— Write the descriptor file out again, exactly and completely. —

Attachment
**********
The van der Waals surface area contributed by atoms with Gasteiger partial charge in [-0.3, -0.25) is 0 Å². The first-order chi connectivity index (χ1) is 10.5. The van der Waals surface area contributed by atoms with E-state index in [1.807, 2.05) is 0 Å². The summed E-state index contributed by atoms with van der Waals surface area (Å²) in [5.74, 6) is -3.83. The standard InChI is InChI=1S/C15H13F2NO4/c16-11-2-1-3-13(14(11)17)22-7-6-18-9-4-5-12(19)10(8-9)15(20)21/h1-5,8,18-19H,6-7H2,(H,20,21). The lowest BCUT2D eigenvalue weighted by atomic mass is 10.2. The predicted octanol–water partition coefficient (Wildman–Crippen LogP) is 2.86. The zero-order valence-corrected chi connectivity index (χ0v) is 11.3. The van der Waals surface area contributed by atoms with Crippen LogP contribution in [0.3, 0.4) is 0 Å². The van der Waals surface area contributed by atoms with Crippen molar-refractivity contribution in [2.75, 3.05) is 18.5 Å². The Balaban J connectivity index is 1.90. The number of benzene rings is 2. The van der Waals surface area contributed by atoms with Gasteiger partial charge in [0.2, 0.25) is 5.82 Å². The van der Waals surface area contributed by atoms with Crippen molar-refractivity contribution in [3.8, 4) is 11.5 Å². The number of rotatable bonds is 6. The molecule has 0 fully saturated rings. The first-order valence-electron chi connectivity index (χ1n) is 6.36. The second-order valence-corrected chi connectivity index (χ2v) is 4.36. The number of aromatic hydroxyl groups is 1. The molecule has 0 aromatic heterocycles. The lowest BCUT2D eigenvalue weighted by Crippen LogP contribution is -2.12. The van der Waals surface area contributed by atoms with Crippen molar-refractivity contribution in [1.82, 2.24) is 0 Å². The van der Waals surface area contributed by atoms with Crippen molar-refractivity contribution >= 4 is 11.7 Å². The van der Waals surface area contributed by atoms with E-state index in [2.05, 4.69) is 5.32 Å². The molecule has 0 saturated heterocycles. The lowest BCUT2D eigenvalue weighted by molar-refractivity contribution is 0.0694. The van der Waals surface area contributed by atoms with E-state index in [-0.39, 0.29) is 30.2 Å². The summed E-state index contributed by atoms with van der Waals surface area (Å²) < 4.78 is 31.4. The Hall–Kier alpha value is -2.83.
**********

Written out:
The van der Waals surface area contributed by atoms with Gasteiger partial charge in [-0.3, -0.25) is 0 Å². The first-order chi connectivity index (χ1) is 10.5. The van der Waals surface area contributed by atoms with E-state index in [1.807, 2.05) is 0 Å². The summed E-state index contributed by atoms with van der Waals surface area (Å²) in [5.74, 6) is -3.83. The standard InChI is InChI=1S/C15H13F2NO4/c16-11-2-1-3-13(14(11)17)22-7-6-18-9-4-5-12(19)10(8-9)15(20)21/h1-5,8,18-19H,6-7H2,(H,20,21). The lowest BCUT2D eigenvalue weighted by atomic mass is 10.2. The predicted octanol–water partition coefficient (Wildman–Crippen LogP) is 2.86. The zero-order valence-corrected chi connectivity index (χ0v) is 11.3. The van der Waals surface area contributed by atoms with Crippen LogP contribution in [0.3, 0.4) is 0 Å². The van der Waals surface area contributed by atoms with Crippen molar-refractivity contribution in [2.75, 3.05) is 18.5 Å². The Balaban J connectivity index is 1.90. The number of benzene rings is 2. The van der Waals surface area contributed by atoms with Gasteiger partial charge in [0.2, 0.25) is 5.82 Å². The van der Waals surface area contributed by atoms with Crippen molar-refractivity contribution in [3.8, 4) is 11.5 Å². The number of rotatable bonds is 6. The molecule has 0 fully saturated rings. The first-order valence-electron chi connectivity index (χ1n) is 6.36. The second-order valence-corrected chi connectivity index (χ2v) is 4.36. The number of aromatic hydroxyl groups is 1. The molecule has 0 aromatic heterocycles. The lowest BCUT2D eigenvalue weighted by Crippen LogP contribution is -2.12. The van der Waals surface area contributed by atoms with Crippen molar-refractivity contribution in [1.82, 2.24) is 0 Å². The van der Waals surface area contributed by atoms with Crippen molar-refractivity contribution >= 4 is 11.7 Å². The van der Waals surface area contributed by atoms with E-state index in [2.05, 4.69) is 5.32 Å². The molecule has 0 saturated heterocycles. The lowest BCUT2D eigenvalue weighted by molar-refractivity contribution is 0.0694. The van der Waals surface area contributed by atoms with E-state index in [-0.39, 0.29) is 30.2 Å². The summed E-state index contributed by atoms with van der Waals surface area (Å²) < 4.78 is 31.4. The Hall–Kier alpha value is -2.83.